I could definitely see the loving and hating this book simultaneously part. There were some aspects of this book that I absolutely loved! But there were parts of this book that I was so frustrated with, that it left a sour taste in my mouth. One of the things that I loved, that Brittany loved as well, was the fact that Dimple was an amazing character. She isn’t perfect by any means, but I personally loved the way that she was able to defy the parts of her culture that she didn’t agree with while still being true to herself. She almost told off one of her mom’s friends for being misogynistic and having such an antiquated train of thought, but I was also proud of her for staying respectful. I think that’s one thing that I am a big stickler about. Despite how teenagers feel about certain situations, to me they should stay respectful to their parents or any other adult that is considered family. Of course, if such adult was doing or saying something completely out of line, then I could make an exception. But just disagreeing on certain topics that don’t hurt either one of them or others in the world doesn’t give license for teenagers to be rude.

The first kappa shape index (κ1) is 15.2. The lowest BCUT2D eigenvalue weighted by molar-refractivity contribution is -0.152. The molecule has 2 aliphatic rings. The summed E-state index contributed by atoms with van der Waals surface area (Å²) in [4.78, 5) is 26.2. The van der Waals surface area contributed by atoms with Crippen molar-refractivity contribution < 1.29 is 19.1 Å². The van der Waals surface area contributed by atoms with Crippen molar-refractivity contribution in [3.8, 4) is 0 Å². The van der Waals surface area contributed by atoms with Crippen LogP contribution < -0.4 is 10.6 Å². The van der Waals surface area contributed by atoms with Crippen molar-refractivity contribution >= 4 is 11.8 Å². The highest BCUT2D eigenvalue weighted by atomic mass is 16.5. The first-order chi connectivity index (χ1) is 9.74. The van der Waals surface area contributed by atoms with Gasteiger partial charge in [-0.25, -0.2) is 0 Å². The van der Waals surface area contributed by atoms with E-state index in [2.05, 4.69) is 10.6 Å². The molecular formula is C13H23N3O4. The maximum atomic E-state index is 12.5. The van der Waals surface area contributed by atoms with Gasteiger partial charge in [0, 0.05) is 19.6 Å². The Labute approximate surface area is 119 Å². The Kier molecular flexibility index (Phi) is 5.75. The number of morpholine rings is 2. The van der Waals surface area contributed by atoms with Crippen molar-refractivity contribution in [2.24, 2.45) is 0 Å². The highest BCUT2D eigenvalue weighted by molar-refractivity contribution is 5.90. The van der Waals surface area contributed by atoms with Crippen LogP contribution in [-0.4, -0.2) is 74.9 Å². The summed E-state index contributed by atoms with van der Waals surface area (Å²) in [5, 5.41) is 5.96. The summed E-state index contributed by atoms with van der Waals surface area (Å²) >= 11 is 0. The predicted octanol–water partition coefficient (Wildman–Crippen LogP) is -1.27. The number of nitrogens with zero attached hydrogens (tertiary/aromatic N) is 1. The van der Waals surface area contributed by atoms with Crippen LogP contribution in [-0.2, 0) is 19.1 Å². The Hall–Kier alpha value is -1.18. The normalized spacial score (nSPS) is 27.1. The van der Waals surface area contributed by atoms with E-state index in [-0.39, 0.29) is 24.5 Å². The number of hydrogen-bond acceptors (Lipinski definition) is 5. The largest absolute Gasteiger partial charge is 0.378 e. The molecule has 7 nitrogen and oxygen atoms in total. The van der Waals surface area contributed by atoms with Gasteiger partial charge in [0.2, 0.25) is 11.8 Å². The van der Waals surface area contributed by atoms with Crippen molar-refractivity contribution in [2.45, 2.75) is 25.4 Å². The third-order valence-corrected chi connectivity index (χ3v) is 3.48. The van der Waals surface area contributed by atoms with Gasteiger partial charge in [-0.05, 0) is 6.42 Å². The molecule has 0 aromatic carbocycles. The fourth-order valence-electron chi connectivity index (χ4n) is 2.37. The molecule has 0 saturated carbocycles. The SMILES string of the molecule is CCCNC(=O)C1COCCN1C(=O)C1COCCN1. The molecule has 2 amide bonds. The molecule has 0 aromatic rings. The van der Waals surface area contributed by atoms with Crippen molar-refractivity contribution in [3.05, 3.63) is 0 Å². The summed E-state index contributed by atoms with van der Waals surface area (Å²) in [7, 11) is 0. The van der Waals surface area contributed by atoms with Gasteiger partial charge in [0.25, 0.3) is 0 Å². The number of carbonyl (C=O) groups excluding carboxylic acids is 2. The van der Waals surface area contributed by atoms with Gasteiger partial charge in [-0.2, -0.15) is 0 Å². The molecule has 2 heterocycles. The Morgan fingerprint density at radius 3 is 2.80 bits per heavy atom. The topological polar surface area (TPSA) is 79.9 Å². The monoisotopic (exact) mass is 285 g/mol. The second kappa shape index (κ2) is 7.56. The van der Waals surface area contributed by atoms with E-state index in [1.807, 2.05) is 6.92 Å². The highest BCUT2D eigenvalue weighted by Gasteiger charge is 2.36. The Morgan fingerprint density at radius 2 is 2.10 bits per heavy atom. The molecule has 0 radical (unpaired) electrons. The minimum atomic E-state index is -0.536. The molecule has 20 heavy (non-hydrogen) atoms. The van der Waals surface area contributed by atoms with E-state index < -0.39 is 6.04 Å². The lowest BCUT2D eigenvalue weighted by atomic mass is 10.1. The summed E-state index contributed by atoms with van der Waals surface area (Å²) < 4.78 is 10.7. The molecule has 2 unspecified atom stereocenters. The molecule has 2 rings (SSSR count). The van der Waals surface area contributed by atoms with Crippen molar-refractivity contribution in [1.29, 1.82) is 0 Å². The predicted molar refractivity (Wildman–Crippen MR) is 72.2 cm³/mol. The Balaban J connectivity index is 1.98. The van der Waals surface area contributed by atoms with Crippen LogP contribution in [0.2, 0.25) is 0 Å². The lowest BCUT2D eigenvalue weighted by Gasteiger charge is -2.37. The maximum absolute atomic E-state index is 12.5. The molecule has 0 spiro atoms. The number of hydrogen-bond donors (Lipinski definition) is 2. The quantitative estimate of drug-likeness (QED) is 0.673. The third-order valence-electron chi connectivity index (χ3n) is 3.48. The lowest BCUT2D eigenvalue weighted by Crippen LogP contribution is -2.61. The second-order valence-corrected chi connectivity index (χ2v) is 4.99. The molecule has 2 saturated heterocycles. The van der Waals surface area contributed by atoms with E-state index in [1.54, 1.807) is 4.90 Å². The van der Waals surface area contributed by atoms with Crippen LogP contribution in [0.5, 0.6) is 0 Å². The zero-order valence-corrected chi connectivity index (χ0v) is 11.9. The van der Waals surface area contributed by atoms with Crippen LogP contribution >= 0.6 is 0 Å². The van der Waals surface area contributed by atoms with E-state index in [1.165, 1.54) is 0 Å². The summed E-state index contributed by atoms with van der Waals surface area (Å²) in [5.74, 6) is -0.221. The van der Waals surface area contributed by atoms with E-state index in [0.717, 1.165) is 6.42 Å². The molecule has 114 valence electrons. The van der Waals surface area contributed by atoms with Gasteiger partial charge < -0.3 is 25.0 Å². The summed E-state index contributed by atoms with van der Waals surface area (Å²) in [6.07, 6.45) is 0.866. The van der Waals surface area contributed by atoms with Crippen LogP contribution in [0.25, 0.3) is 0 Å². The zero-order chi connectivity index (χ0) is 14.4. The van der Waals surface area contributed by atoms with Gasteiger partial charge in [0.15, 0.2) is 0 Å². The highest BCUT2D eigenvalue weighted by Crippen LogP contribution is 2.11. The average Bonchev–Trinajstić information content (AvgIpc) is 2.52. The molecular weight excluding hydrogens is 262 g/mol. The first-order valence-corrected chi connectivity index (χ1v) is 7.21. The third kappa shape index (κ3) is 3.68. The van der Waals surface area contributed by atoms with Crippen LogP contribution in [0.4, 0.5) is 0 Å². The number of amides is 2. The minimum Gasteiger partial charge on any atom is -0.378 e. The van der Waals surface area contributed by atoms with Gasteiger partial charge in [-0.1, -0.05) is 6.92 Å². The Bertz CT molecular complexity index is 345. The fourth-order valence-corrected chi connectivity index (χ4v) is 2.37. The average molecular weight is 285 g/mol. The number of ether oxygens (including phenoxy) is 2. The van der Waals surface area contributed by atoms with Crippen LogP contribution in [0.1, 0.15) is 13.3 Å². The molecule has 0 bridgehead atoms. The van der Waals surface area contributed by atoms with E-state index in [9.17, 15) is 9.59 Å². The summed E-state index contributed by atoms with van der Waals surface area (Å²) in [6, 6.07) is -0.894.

Now while I mostly liked Dimple, I liked Rishi even more. Even though I am not as traditional as he is in my own culture, I really respected his dedication to his Indian culture, even the fact that he wanted the traditional arranged marriage like his parents had. It’s something that he grew up learning about and caring deeply about, so it made sense that he would want to have a part of that in his life. He was also very respectful, not only to his parents but even to Dimple when she didn’t really deserve it. She was so cruel to him in the beginning, basically hating him because she believed that all he came there for was to marry her, and didn’t even give him a chance to prove himself otherwise. She was a mean person at first, and yet Rishi was still kind and civil.